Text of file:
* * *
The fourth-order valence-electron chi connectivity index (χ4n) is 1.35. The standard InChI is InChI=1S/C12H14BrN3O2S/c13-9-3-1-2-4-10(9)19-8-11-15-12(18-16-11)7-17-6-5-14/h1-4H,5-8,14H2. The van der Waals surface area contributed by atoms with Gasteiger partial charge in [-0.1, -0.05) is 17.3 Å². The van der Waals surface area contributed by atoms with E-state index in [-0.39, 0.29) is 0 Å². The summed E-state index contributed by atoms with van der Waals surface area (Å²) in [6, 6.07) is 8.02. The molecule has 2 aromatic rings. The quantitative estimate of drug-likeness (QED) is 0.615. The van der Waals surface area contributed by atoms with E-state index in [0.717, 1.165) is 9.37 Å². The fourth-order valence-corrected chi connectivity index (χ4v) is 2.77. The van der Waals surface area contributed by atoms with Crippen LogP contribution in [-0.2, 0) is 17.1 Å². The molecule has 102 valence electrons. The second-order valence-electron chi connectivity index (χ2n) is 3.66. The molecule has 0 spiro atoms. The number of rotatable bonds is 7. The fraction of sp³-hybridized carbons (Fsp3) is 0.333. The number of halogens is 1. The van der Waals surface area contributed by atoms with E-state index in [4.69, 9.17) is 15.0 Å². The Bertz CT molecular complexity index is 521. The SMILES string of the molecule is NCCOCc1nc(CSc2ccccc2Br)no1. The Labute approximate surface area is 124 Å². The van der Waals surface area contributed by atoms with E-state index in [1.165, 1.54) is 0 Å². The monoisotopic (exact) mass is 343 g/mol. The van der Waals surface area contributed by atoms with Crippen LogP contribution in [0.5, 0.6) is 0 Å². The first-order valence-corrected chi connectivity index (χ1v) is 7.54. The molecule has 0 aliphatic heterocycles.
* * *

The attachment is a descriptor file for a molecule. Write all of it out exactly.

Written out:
The fourth-order valence-electron chi connectivity index (χ4n) is 1.35. The standard InChI is InChI=1S/C12H14BrN3O2S/c13-9-3-1-2-4-10(9)19-8-11-15-12(18-16-11)7-17-6-5-14/h1-4H,5-8,14H2. The van der Waals surface area contributed by atoms with Gasteiger partial charge in [-0.1, -0.05) is 17.3 Å². The van der Waals surface area contributed by atoms with E-state index in [-0.39, 0.29) is 0 Å². The summed E-state index contributed by atoms with van der Waals surface area (Å²) in [6, 6.07) is 8.02. The molecule has 2 aromatic rings. The quantitative estimate of drug-likeness (QED) is 0.615. The van der Waals surface area contributed by atoms with E-state index in [0.717, 1.165) is 9.37 Å². The fourth-order valence-corrected chi connectivity index (χ4v) is 2.77. The van der Waals surface area contributed by atoms with Crippen LogP contribution in [-0.2, 0) is 17.1 Å². The molecule has 102 valence electrons. The second-order valence-electron chi connectivity index (χ2n) is 3.66. The molecule has 0 spiro atoms. The number of rotatable bonds is 7. The fraction of sp³-hybridized carbons (Fsp3) is 0.333. The number of halogens is 1. The van der Waals surface area contributed by atoms with E-state index in [4.69, 9.17) is 15.0 Å². The Bertz CT molecular complexity index is 521. The SMILES string of the molecule is NCCOCc1nc(CSc2ccccc2Br)no1. The Labute approximate surface area is 124 Å². The van der Waals surface area contributed by atoms with E-state index in [1.165, 1.54) is 0 Å². The monoisotopic (exact) mass is 343 g/mol. The van der Waals surface area contributed by atoms with Crippen LogP contribution in [0.5, 0.6) is 0 Å². The first-order valence-corrected chi connectivity index (χ1v) is 7.54. The molecule has 0 aliphatic heterocycles.